The humble scone has accompanied many a cup of tea over the years, and for good reason: they’re delicious! However, for those who have egg allergies, they’re commonly avoided. Many recipes include egg because it can help to bind the dough together, and can offer a slightly rich-tasting scone.
This eggless scone recipe doesn’t compromise on flavor or texture. It’s also simple and quick so you’ll have fresh and buttery scones for you (or any guests) to enjoy in no time. They’re even better with some jam!
Delicious Eggless Scones
A key to making fluffy scones is to use self-raising flour. When kneading your dough, be careful not to overwork it; only knead until just combined. This allows the dough to rise into puffy, pillowy scones that will have everyone reaching for seconds.
Mix into your dough chocolate chips, berries, or nuts to change the flavor of your scones and add to that sweet hit. A quarter of a cup of your add-in of choice is a good general rule of thumb to ensure your dough consistency doesn’t vary in cooking time. If including some fruits such as apple or rhubarb, you may need to cook your scones for an extra five minutes to ensure the fruit is cooked through.
Not a sweet tooth? No problem. This eggless scone recipe is easily adapted into a savory treat with the inclusion of sun-dried tomatoes and olives into the dough. Drizzle with a tiny bit of balsamic dressing for a visually appealing alternative to the traditional scone.
If you want perfectly shaped scones, roll out the dough and use a cutter to make rounds. However, if you don’t mind more rustic looking scones, simply pat the dough flat, then either shape into flat rounds with your hands or use a cutter. By not needing to roll and re-roll with the rolling pin, you avoid the risk of over-handling your dough and making dense, heavy scones.
If you’re a low-fuss entertainer (like me), this recipe is what you’re looking for. These scones can be made in advance and frozen for up to a month before whatever event you’re hosting. Ensure your scones have completely cooled, place in a resealable bag, or place in an airtight container with parchment paper between scones (to prevent them sticking to one another). Pull them out of the freezer prior to your event and reheat in the oven. Reheating in the oven is a better option than the microwave as you’ll ensure you maintain the lovely crispy outside of your scone whilst warming the inside.
Eggless Scone Serving Suggestions
These eggless scones are a blank slate, waiting for your favorite topping. Whether it’s a dollop of fresh cream, jam, or both, the options are wide and varied. If you’re looking for some alternative toppings for your scones, consider a drizzle of honey and fresh strawberries, or a generous helping of hazelnut chocolate spread, topped with fresh whipped cream.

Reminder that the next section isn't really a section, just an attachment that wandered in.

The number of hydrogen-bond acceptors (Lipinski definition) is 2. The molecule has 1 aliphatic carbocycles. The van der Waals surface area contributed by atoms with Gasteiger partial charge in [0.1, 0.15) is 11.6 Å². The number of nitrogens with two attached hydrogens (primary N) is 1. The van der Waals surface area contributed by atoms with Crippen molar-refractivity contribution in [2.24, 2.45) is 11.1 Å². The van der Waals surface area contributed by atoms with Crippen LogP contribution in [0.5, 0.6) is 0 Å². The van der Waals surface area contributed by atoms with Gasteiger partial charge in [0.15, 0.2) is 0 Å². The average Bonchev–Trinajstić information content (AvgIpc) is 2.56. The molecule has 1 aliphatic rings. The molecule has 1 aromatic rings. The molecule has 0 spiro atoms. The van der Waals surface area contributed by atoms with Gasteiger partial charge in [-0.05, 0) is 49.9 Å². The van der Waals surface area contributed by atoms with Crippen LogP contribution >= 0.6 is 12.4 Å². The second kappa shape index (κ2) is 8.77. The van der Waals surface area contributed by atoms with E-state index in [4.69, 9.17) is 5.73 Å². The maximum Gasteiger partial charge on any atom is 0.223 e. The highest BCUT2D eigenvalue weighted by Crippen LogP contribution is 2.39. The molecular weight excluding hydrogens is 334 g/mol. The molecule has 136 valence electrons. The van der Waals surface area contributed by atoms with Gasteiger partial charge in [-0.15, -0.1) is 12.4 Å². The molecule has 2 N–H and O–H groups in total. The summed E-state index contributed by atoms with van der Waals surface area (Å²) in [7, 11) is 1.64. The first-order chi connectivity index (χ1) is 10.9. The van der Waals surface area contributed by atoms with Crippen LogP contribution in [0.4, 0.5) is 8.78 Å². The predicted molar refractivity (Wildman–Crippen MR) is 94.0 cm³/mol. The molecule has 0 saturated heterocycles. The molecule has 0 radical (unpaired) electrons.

I like to add a little sugar and vanilla essence to my cream to give it a subtle sweetening. This is optional but adds a nice flavor.
Scones go well with most tea, so if you’re entertaining you might like to have a selection of teas on offer for your guests. Black teas with fruity or floral notes go particularly well if serving sweet scones. If you’re serving savory scones, a black tea that is stronger may work well to refresh the palate between each bite.
My favorite tea pairings with these scones include:
- Kitchen Table Blend. This citrusy black and green tea blend is a fun and fresh cuppa. It would go well with a scone topped with a citrus jam such as marmalade.
- Strawberries and Cream Black Tea. Floral and vanilla notes would match perfectly with a scone topped with strawberries or raspberries and cream.
- Fog Cutter Black Tea. Irish tea with a hint of lemon is a pleasant blend that would go well with both sweet and savory scones. Strong black tea will cut through and refresh the palate between mouthfuls of scone. Lovely hot or iced.
Eggless Scone Recipe
Makes approximately 15 scones
- Plain flour for dusting
- 3 cups of self-raising flour
- 1/3 cup butter, chilled and cubed
- 1 cup of full cream milk
- 1 teaspoon full cream milk (for basting)
- 1/2 cup chilled cream
- 1 teaspoon vanilla essence (optional)
- 1 tablespoon granulated sugar (optional)
- Your choice of jam (or alternative topping)
Preheat your oven to 400 (F).
Sift self-raising flour into a large bowl. This ensures flour is light and your scones will be fluffier.
Cut chilled butter into cubes and add to flour. Using your fingertips, gently rub the flour and butter together until the mixture resembles fine breadcrumbs.
Make a well in the center of the mixture and add 1 cup of milk. Using a wooden spoon, gently combine mixture until a dough begins to form.
Dust counter or tabletop with plain flour and turn out dough from the bowl onto the table. Knead just until smooth. Don’t knead for too long or scones will become tough.
Line a baking tray with parchment paper and pat dough out to 3/4 inches thick. Use a round cutter to cut out scones and place them on the baking tray. Alternatively, tear off the dough and gently shape into rounds and place them on the baking tray. Repeat until all dough is used.
To get a nice crispy top on your scones, use a basting brush or your fingertips to lightly brush a little extra milk on the top of each scone.
Bake for 20-25 minutes until scones are golden in color and risen. Remove from the oven and allow to cool on a wire baking rack.
While scones are cooling, pour chilled cream into a clean bowl. Add 1 teaspoon of vanilla essence and 1 tablespoon granulated sugar to cream. With an electric mixer, beat on high for two to three minutes, until the cream forms soft peaks.
To serve, cut scone in half and add your topping of choice. I used homemade apricot jam and cream. Enjoy!